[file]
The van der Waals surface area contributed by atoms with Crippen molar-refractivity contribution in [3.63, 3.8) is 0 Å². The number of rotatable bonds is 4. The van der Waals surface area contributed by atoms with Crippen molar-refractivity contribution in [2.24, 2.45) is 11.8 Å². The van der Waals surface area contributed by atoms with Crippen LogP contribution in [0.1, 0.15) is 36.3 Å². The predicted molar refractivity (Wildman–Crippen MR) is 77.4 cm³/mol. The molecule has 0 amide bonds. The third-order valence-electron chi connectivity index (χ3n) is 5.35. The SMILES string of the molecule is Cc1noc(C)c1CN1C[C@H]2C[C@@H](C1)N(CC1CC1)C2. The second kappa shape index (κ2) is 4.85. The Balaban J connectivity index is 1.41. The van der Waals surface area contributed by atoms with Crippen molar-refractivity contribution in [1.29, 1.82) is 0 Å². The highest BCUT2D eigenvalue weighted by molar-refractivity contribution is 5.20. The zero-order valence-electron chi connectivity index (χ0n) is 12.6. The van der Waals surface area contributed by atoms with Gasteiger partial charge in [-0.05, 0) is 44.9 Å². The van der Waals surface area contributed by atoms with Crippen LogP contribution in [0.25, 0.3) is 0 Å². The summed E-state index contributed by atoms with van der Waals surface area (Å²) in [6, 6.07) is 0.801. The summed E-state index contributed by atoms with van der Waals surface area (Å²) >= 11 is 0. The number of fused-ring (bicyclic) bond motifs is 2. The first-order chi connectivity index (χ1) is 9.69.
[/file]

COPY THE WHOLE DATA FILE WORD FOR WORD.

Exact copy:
The van der Waals surface area contributed by atoms with Crippen molar-refractivity contribution in [3.63, 3.8) is 0 Å². The number of rotatable bonds is 4. The van der Waals surface area contributed by atoms with Crippen molar-refractivity contribution in [2.24, 2.45) is 11.8 Å². The van der Waals surface area contributed by atoms with Crippen LogP contribution in [0.1, 0.15) is 36.3 Å². The predicted molar refractivity (Wildman–Crippen MR) is 77.4 cm³/mol. The molecule has 0 amide bonds. The third-order valence-electron chi connectivity index (χ3n) is 5.35. The SMILES string of the molecule is Cc1noc(C)c1CN1C[C@H]2C[C@@H](C1)N(CC1CC1)C2. The second kappa shape index (κ2) is 4.85. The Balaban J connectivity index is 1.41. The van der Waals surface area contributed by atoms with Crippen molar-refractivity contribution in [1.29, 1.82) is 0 Å². The highest BCUT2D eigenvalue weighted by molar-refractivity contribution is 5.20. The zero-order valence-electron chi connectivity index (χ0n) is 12.6. The van der Waals surface area contributed by atoms with Gasteiger partial charge in [-0.05, 0) is 44.9 Å². The van der Waals surface area contributed by atoms with Crippen LogP contribution in [0.25, 0.3) is 0 Å². The summed E-state index contributed by atoms with van der Waals surface area (Å²) in [6, 6.07) is 0.801. The summed E-state index contributed by atoms with van der Waals surface area (Å²) >= 11 is 0. The number of fused-ring (bicyclic) bond motifs is 2. The first-order chi connectivity index (χ1) is 9.69.